Archived Story

Hormel Institute researchers to share work at conference

Published 10:10am Thursday, April 3, 2014

Hormel Institute scientists will share their projects among 18,000 researchers, patient advocates and other professionals at the 105 American Association for Cancer Research meeting this weekend.

Researchers from The Hormel Institute will present projects at the AACR conference on discoveries related to preventing and controlling cancer of the colon, breast, skin and lung as well as work focused on the mechanisms of cancer in general.

“This major conference greatly helps further progress in the global effort to find more effective ways to prevent and treat all types of cancer,” said Executive Director Dr. Zigang Dong, who also heads the “Cellular & Molecular Biology” research section. “The Hormel Institute is proud to contribute toward this effort because, by advancing knowledge, together we can accelerate important discoveries.”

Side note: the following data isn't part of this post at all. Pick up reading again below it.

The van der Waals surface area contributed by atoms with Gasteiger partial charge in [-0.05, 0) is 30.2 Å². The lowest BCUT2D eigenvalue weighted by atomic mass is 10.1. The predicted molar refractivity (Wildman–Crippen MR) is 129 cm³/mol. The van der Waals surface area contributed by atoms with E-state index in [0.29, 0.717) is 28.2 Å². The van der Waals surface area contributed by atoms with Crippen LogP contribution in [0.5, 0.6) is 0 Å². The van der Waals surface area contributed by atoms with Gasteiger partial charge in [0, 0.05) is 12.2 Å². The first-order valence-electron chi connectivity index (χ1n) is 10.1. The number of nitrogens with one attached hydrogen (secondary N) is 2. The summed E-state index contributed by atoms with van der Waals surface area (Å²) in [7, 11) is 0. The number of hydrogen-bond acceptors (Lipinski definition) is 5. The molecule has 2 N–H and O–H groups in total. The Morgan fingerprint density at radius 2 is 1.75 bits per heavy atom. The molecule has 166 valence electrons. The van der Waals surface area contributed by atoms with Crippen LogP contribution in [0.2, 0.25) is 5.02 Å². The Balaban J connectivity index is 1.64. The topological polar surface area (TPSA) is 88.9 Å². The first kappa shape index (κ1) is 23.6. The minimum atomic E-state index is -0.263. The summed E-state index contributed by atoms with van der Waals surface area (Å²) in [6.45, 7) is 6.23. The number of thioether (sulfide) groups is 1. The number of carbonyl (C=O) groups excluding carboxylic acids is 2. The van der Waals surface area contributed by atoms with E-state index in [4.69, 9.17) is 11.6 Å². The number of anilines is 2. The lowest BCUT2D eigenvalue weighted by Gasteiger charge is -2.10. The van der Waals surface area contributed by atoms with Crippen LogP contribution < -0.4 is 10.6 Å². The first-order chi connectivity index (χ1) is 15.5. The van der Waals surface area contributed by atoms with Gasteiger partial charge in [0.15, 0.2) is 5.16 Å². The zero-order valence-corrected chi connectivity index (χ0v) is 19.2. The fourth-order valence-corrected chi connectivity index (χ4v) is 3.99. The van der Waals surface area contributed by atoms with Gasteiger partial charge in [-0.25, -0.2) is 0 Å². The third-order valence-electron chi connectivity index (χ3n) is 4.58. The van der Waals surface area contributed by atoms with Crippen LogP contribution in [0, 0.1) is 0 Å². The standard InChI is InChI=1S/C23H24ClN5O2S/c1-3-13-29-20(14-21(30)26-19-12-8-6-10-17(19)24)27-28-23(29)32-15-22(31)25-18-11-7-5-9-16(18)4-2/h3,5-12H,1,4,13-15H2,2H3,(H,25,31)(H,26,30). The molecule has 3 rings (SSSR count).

One of the Institute’s projects to be featured at AACR relates to gaining a better understanding of why colon cancer often develops resistance to 5-Fu, the most common drug used for treating it. Led by Dong and Associate Director Dr. Ann M. Bode, the research provides a new explanation as to why 5-Fu is not effective in combination with some antioxidants in colon cancer patients, which is important for clinical chemotherapy.

Another project at AACR led by Dong and Bode is skin cancer research focusing on kaempferol, a natural flavonol isolated from tea, broccoli, grapes, apples and other plant sources. Kaempferol is known to have anticancer activity but its molecular mechanisms and direct targets in cancer chemoprevention remain unclear. The Hormel Institute’s research identifies kaempferol as a safe, new agent for preventing solar UV-induced skin cancer.

Dr. Yibin Deng, who heads the “Cell Death and Cancer Genetics” research section at The Hormel Institute, will showcase his team’s promising work related to better treating forms of breast cancer that carry TP53 mutations, which are the most frequent genetic alterations in breast cancer. TP53 is observed in 30 percent of breast carcinomas, especially triple-negative breast cancer.

A complete listing of all Institute projects to be shared at the AACR conference are available online at: www.hi.umn.edu/wp-content/uploads/2014_AACR_HI_featured_projects.pdf


Sign in to Comment | Need help commenting? Click here

Editor's Picks